DENVER (KDVR) — Colorado housing development is not only getting denser – homes are shrinking, as well, despite costing more than ever.

The Centennial State’s growing population over the last decade stressed the housing market as the number of units being built failed to meet demand. Prices exploded as deep-pocketed investors, buyers and renters moved in and less wealthy residents were pushed out.

Across the state, local and state elected officials have promoted a vision of a more tightly packed and highly stacked population to bring housing prices back down toward Earth. Since 2016, the housing market has already naturally led to smaller Colorado homes.

The St. Louis Fed tracks the median home size in Colorado by square foot since 2016.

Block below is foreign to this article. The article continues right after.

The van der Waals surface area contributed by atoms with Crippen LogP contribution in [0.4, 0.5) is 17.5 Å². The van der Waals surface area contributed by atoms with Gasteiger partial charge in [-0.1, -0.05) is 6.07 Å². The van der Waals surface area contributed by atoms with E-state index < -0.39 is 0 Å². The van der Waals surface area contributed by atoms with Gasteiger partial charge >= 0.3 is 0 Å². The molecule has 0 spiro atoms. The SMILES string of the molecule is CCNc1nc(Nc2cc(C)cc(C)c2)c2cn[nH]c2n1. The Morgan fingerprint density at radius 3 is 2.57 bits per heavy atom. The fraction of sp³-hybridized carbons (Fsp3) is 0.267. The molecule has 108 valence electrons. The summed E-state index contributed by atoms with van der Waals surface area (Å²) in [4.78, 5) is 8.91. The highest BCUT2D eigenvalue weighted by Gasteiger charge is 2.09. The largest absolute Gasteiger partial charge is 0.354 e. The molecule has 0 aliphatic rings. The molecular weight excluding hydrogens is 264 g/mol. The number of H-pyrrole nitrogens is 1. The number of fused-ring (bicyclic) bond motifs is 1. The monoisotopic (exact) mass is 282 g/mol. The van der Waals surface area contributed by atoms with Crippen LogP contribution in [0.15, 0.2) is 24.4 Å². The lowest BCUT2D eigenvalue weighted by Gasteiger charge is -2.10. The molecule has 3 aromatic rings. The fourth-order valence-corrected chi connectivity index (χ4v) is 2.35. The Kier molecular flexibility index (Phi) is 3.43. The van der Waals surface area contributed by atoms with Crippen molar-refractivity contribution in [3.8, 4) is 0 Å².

Homes were largest in July 2016 and June 2017 – between 2,530 and 2,570 square feet. Since mid-2017, home size has been reduced. By February 2022, the median size for a Colorado home was 2,027 square feet – roughly a studio apartment’s worth of space smaller than just five years ago.

On average, homes are about 350 square feet smaller now than the mid-2010s.

In 2016, homes had a footprint of about 2,494 square feet. This year, homes are 2,140 square feet.

The homes, however, cost more than the larger ones of the past.

Colorado homes have never cost more per square foot than now, according to Fed data. This March, Colorado homes were listed for $286 per square foot, on average. This is the highest in history. A home with the median square footage in 2016 would cost just over $414,000 given the average price per square foot in that year. This year, a home with the smaller median square footage will cost $200,000 more.